Butternut squash roasted with Chinese five spices, then plunged into a cheesy pool of savoury custard – and that’s not all! There’s also rayu topping!
What to do with butternut squash
Seasonal when the evenings are long and wet, bright orange in colour and with the skin so tough it’s impossible to peel it, butternut squash is the autumnal vegetarian darling.
The texture is one of those that go from hard to mushy. The taste is something between bland and sweet potato. And the shape is awkward to say the least: a pear with a stringy nest of seeds inside its round bum.
I am not selling the squash very well, am I? That’s because I have never considered myself a fan of the vegetable.
Sure enough, it’s a vegetable (or plant as we should refer to things these days; also – technically fruit) and so it’s good to eat, but there are more interesting members of the gourd family like cucumbers, melons or even courgettes.
For butternut squash to make an interesting dish in my view, it takes quite a lot of seasoning, a bold approach to cooking it and a topping/dressing/sauce that will play the main part, with the squash a canvas for the flavours. In a (butter)nutshell – it takes Ottolenghi.
The recipe for five-spice butternut squash with cheesy custard and orange rayu comes from Ottolenghi Test Kitchen, one of my all-time favourite YouTube channels. It also features on New York Times Cooking, if you have a subscription.
I have taken a few liberties with the recipe, with full respect. I skipped the shallots roasted with the butternut, I upped the cheese and cut down the eggs in the custard, and I played a bit fast and loose with the rayu. Details below!
How to bake the squash
Butternut is a hard nut to squash and to peel, so sensibly, Ottolenghi decided not to. In fact, roasted twice, the skin is perfectly digestible, should you wish to eat it all.
So the tough (literally) part is to chop it in half lengthwise, then it gets easier to slice it thickly crossways.
The roasting mix of oil with five spice and cinnamon makes it smell wonderful, but you need to rub all the slices in it while trying to keep them in order – tricky! An ovenproof skillet or a cast iron pan that fits the half squash in it will be the best roaster, and it takes half an hour to soften it; a little longer than in the OTK recipe.
I omitted the shallots, just to focus on the main star of the show.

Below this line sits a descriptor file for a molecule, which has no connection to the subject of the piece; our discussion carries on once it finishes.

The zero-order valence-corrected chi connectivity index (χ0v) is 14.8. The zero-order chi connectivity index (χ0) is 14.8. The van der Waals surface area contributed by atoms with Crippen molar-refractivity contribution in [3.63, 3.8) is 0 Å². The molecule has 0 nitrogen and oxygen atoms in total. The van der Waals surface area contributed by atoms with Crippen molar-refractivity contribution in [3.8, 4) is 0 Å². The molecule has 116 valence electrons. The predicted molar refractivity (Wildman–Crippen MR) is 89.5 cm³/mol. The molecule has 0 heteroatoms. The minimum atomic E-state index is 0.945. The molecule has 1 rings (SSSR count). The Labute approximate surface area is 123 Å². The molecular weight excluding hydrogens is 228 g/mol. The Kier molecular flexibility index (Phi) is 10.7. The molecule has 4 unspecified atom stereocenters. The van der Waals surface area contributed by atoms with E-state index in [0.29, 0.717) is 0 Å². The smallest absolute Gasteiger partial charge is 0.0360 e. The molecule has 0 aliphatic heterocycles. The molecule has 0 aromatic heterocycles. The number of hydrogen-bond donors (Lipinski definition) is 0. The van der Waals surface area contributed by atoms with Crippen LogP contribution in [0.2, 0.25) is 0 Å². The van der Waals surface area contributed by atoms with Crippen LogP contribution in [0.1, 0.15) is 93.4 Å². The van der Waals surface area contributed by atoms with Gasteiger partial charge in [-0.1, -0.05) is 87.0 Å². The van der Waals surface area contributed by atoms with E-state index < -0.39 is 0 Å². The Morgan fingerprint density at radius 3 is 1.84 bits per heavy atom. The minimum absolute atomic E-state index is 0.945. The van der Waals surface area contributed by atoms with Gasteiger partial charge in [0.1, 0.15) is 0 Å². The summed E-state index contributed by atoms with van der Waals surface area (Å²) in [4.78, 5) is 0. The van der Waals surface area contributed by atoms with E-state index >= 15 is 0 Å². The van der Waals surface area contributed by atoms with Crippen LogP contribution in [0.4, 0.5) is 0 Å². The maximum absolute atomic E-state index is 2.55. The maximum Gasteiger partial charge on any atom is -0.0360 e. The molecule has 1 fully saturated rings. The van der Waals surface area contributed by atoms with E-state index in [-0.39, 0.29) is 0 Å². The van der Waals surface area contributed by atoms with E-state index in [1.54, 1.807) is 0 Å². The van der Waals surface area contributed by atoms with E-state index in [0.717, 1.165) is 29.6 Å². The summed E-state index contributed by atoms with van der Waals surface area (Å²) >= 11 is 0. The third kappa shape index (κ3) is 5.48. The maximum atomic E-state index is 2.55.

How to make the rayu
Rayu is Japanese chilli oil. Obviously, OTK take on it is much more complex than just steeping chilli flakes in oil.
I took a third way: I added the extra, lovely ingredients like grated ginger, orange zest and sesame seeds but I mixed it all without cooking. Plus, I kept to the Japanese aspect of it by using Shichimi seasoning instead of O’s Aleppo peppers.
In my humble opinion, the outcome is lovely. If you have any of the rayu left over, it’s gorgeous on grilled salmon and on fried eggs.
How to make cheesy custard
As signalled, I used only two egg yolks but twice as much cheese in my ‘custard’. Say what you will, I prefer the ‘cheesy’ part of the ‘cheesy custard’.
I also used less stock, for the same reason – so it wasn’t quite as runny and wobbly when baked.
It’s a great recipe though, sharp and salty with the garlic and miso, and I’ll certainly bookmark it for my next potato or vegetable gratin.
A gorgeous, autumnal vegetarian dish
It all turned out absolutely great – a satisfying, warming and vibrant dish, just right for a dark November evening.
That’s the great thing about recipes like this (and Yotam) – you get three different takeaways from it. The custard will be my new essential for various gratins and bakes. The rayu is another gorgeous, spicy, versatile topping or dressing.
And I am probably even going to enjoy the butternut squash from now on.
More Ottolenghi recipes
Crusty Italian bread from Ottolenghi proves that it’s not always only sourdough that’s the best.
Devil’s food cake with hazelnut praline, chocolate and fudgy, frosted with malted cream and hazelnut praline crumb, this cake is stupidly good.
Unquestionably the best dip I have ever tasted, muhammara: a coarsely ground mix of roasted peppers, walnuts, and gorgeous Syrian pepper flakes.
More vegetarian bake recipes
Autumn vegetable tian, a cheesy bake of carrots, parsnips, potatoes and other root vegetables, easily made ahead.
Potato and cabbage gratin, herby with sage and dill, cheesy with gruyere or Cheddar. Rich, warming and absolutely comforting – it’s an oven-baked antidepressant!
Spicy, cheesy lentils bake, a superior vegetarian dish put together in 15 minutes. Baked cheesy lentils inspired by NY Times Cooking.